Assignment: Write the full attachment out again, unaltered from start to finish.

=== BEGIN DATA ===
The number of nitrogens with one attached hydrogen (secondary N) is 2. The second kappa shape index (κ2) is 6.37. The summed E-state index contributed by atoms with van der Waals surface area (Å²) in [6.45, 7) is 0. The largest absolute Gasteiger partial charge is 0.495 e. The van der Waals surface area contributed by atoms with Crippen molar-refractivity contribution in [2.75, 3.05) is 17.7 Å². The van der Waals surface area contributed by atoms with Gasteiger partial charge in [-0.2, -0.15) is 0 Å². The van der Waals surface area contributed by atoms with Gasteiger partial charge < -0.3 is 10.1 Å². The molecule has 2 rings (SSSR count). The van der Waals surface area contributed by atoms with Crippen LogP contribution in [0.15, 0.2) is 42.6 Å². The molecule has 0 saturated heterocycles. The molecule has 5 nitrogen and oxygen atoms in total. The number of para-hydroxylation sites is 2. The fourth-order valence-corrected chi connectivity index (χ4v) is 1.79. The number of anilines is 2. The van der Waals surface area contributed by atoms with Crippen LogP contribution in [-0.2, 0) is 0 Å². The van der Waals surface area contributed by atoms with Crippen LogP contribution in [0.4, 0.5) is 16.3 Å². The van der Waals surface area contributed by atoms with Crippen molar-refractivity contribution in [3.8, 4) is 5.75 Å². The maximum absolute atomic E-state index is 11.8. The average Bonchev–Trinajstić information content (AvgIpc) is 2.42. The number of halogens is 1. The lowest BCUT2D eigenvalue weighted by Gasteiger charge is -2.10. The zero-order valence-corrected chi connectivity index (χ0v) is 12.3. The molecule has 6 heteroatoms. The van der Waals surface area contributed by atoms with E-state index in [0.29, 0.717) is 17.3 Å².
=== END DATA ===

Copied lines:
The number of nitrogens with one attached hydrogen (secondary N) is 2. The second kappa shape index (κ2) is 6.37. The summed E-state index contributed by atoms with van der Waals surface area (Å²) in [6.45, 7) is 0. The largest absolute Gasteiger partial charge is 0.495 e. The van der Waals surface area contributed by atoms with Crippen molar-refractivity contribution in [2.75, 3.05) is 17.7 Å². The van der Waals surface area contributed by atoms with Gasteiger partial charge in [-0.2, -0.15) is 0 Å². The van der Waals surface area contributed by atoms with Gasteiger partial charge < -0.3 is 10.1 Å². The molecule has 2 rings (SSSR count). The van der Waals surface area contributed by atoms with Crippen LogP contribution in [0.15, 0.2) is 42.6 Å². The molecule has 0 saturated heterocycles. The molecule has 5 nitrogen and oxygen atoms in total. The number of para-hydroxylation sites is 2. The fourth-order valence-corrected chi connectivity index (χ4v) is 1.79. The number of anilines is 2. The van der Waals surface area contributed by atoms with Crippen LogP contribution in [-0.2, 0) is 0 Å². The van der Waals surface area contributed by atoms with Crippen LogP contribution in [0.4, 0.5) is 16.3 Å². The van der Waals surface area contributed by atoms with Crippen molar-refractivity contribution in [3.8, 4) is 5.75 Å². The maximum absolute atomic E-state index is 11.8. The average Bonchev–Trinajstić information content (AvgIpc) is 2.42. The number of halogens is 1. The lowest BCUT2D eigenvalue weighted by Gasteiger charge is -2.10. The zero-order valence-corrected chi connectivity index (χ0v) is 12.3. The molecule has 6 heteroatoms. The van der Waals surface area contributed by atoms with E-state index in [0.29, 0.717) is 17.3 Å².